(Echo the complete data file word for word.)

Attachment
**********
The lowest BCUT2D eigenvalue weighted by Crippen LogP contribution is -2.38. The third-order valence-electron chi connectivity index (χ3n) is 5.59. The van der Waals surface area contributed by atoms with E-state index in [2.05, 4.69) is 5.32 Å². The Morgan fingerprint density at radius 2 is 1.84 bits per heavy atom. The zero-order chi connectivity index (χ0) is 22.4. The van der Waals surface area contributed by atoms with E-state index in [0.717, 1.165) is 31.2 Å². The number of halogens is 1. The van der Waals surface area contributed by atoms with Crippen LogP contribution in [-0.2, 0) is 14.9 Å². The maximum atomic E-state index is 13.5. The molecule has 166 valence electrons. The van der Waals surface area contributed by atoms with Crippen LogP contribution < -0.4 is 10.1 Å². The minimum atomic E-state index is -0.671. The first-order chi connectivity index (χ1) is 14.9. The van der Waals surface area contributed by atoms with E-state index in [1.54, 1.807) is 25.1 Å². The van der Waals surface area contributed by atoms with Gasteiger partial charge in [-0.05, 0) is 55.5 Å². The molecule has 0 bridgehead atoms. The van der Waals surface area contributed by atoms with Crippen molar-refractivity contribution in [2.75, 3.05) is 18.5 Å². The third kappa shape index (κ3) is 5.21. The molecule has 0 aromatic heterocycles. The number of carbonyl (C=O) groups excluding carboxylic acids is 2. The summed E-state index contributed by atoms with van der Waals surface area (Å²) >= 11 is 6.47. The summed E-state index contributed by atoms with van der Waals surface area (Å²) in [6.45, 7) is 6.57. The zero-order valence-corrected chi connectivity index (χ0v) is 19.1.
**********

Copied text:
The lowest BCUT2D eigenvalue weighted by Crippen LogP contribution is -2.38. The third-order valence-electron chi connectivity index (χ3n) is 5.59. The van der Waals surface area contributed by atoms with E-state index in [2.05, 4.69) is 5.32 Å². The Morgan fingerprint density at radius 2 is 1.84 bits per heavy atom. The zero-order chi connectivity index (χ0) is 22.4. The van der Waals surface area contributed by atoms with E-state index in [0.717, 1.165) is 31.2 Å². The number of halogens is 1. The van der Waals surface area contributed by atoms with Crippen LogP contribution in [-0.2, 0) is 14.9 Å². The maximum atomic E-state index is 13.5. The molecule has 166 valence electrons. The van der Waals surface area contributed by atoms with Crippen LogP contribution < -0.4 is 10.1 Å². The minimum atomic E-state index is -0.671. The first-order chi connectivity index (χ1) is 14.9. The van der Waals surface area contributed by atoms with E-state index in [1.54, 1.807) is 25.1 Å². The van der Waals surface area contributed by atoms with Gasteiger partial charge in [-0.05, 0) is 55.5 Å². The molecule has 0 bridgehead atoms. The van der Waals surface area contributed by atoms with Crippen molar-refractivity contribution in [2.75, 3.05) is 18.5 Å². The third kappa shape index (κ3) is 5.21. The molecule has 0 aromatic heterocycles. The number of carbonyl (C=O) groups excluding carboxylic acids is 2. The summed E-state index contributed by atoms with van der Waals surface area (Å²) >= 11 is 6.47. The summed E-state index contributed by atoms with van der Waals surface area (Å²) in [6.45, 7) is 6.57. The zero-order valence-corrected chi connectivity index (χ0v) is 19.1.